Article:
Ìbejì: Yorùbá Twins Belief System

Twins are called “Ìbejì/Èjìrẹ́” in Yorùbá Language.

According to the Yorùbá belief, they are a unique pair of children. They are believed to bring so much joy and goodness to their family. They are also seen as blessing and joy. Yorùbá parents cook beans which is popularly known as “Ẹ̀wà Ìbejì” to celebrate/venerate them.

The first child amongst the two of them is called Táíwò while the second one is known as Kẹ́hìndé.
Kẹ́hìndé is believed to be the eldest; the reason for this is that Taiwo is sent by Kẹ́hìndé to judge if the world is fit and beautiful before he/she descends.

According to the Yorùbá belief when one of the twins fall ill, the mother is expected to visit the Òrìṣà Ìbejì shrine and use palm oil found there to rub the body of the sick one. If one of the twins dies, the family makes a wooden doll replica “Ère Ìbejì” of the deceased twin so that the remaining one will not try to follow. This sculpture is beloved as if the child is alive. It is fed, bathed, dressed, and involved in rituals.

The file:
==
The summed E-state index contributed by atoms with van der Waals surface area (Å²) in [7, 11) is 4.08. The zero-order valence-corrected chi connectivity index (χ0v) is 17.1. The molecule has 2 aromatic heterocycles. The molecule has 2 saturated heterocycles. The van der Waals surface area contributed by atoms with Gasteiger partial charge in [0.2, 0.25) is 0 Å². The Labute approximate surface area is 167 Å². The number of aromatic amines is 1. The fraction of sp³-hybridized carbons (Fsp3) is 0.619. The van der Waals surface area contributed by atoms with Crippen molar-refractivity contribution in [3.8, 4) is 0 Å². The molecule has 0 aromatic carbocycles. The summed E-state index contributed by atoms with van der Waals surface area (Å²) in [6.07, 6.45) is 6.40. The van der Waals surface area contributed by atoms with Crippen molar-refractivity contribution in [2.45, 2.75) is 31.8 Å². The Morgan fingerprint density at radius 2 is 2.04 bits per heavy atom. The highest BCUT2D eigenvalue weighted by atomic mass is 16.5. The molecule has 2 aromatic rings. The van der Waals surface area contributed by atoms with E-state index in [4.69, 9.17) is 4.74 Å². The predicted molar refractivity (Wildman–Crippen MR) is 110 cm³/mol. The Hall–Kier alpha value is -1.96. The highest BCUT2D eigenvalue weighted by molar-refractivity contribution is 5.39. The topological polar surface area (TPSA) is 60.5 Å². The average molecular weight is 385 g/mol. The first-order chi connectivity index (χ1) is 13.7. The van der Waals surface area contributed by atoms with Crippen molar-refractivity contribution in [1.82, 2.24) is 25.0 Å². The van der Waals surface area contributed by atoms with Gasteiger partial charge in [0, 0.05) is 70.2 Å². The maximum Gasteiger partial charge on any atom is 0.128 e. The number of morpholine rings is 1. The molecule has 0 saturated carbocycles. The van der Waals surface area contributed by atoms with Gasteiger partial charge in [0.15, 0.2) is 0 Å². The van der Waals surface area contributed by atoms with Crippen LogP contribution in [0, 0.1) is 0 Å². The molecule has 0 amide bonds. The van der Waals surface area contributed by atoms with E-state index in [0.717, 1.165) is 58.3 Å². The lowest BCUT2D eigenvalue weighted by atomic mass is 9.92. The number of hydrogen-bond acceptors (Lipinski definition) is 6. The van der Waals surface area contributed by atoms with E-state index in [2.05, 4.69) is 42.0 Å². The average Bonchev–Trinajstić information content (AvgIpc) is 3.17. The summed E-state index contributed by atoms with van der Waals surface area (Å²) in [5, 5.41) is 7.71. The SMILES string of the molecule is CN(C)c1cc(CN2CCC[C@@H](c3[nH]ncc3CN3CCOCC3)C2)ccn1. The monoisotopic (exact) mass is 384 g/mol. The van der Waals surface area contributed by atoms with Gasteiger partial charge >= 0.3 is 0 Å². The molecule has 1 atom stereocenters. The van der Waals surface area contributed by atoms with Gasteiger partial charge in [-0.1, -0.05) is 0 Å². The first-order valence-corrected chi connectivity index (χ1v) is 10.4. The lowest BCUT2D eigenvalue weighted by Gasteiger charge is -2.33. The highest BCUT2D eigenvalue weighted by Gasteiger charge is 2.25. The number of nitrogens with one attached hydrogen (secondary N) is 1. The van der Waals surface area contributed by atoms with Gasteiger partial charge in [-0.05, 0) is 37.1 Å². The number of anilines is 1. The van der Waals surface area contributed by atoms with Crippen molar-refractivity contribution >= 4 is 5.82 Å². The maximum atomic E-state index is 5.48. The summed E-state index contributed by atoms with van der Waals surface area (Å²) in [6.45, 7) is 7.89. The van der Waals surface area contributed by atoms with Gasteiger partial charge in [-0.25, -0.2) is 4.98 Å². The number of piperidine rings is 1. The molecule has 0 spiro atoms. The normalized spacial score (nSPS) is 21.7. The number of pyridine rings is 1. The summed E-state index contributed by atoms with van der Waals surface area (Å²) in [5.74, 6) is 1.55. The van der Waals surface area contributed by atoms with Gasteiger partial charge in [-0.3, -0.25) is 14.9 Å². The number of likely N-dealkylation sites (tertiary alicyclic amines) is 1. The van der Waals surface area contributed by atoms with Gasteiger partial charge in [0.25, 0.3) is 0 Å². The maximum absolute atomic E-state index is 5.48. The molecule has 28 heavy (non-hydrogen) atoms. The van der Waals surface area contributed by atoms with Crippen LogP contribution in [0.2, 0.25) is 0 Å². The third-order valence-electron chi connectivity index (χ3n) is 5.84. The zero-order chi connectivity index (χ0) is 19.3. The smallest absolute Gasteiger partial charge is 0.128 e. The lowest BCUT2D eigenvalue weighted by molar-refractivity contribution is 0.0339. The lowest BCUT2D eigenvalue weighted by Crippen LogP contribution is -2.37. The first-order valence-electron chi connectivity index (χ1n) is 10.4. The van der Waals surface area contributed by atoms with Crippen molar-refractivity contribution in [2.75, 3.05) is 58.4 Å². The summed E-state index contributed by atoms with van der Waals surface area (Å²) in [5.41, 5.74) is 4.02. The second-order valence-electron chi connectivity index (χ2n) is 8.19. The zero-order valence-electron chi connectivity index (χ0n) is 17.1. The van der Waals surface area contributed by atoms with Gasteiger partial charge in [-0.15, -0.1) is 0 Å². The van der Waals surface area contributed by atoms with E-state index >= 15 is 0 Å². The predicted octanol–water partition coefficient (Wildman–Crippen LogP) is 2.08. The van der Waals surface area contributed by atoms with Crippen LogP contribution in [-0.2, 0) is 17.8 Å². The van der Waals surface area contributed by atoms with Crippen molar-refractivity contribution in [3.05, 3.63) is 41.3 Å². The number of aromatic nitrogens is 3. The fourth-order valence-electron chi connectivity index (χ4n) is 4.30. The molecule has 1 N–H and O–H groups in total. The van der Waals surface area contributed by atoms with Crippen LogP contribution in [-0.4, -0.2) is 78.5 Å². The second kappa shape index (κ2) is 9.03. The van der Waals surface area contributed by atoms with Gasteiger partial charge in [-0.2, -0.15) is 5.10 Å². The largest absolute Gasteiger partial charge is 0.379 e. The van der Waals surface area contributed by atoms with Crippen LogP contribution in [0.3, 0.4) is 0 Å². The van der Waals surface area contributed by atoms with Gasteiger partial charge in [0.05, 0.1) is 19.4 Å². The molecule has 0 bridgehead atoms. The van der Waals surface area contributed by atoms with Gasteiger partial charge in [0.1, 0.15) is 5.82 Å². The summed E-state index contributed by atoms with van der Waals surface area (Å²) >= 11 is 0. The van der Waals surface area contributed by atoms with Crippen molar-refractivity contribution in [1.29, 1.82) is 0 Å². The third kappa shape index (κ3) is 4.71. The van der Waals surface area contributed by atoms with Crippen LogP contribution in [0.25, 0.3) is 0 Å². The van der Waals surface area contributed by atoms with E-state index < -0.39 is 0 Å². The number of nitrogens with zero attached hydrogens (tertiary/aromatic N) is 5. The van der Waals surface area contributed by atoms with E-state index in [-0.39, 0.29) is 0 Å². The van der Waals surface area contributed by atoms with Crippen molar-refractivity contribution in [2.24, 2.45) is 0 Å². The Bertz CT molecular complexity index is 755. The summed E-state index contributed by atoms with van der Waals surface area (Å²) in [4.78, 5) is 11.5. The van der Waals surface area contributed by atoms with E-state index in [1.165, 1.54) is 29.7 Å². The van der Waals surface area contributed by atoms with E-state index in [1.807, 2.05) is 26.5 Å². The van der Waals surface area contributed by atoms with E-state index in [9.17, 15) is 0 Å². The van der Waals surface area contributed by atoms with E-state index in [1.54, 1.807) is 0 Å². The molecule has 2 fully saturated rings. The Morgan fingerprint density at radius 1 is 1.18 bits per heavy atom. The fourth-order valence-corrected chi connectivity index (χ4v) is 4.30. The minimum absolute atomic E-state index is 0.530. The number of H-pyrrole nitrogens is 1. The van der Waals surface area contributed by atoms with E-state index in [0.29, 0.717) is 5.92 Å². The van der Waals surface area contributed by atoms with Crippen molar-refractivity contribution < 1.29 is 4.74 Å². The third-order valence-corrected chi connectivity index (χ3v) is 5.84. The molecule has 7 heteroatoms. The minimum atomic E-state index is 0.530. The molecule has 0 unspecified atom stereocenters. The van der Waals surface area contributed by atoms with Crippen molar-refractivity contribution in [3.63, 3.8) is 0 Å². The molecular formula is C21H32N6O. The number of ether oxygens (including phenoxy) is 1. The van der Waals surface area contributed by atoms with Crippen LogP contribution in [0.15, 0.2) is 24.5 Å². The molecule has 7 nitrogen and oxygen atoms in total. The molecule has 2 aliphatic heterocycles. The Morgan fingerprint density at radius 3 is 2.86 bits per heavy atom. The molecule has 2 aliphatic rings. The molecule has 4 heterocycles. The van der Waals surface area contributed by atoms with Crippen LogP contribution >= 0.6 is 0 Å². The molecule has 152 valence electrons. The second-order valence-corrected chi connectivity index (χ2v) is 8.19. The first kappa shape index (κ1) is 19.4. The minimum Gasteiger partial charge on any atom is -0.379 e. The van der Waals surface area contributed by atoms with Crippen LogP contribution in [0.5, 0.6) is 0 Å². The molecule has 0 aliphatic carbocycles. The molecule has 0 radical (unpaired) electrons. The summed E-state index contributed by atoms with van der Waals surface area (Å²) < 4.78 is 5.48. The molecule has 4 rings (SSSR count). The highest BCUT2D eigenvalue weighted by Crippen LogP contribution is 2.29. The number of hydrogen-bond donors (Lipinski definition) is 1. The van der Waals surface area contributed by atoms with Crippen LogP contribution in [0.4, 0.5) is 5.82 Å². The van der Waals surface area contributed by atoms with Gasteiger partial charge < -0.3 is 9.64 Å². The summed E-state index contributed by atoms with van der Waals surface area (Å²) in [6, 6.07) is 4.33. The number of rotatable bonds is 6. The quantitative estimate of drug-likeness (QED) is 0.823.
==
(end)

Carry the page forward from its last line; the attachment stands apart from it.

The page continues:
It is believed amongst the Ìbàràpá that the okra leaf soup “Ọbẹ̀ Ìlasa” has its benefits when it comes to the issue of twins.

Igbó-Ọrà is considered the twin capital of the world. The community has the highest birth rate of twins and they usually hold an annual festival to celebrate the twins.

Till today, twins are highly desired by men and they are always celebrated.

Festival Video Credit: @ntanetwork

Panegyric: @iya_yoruba

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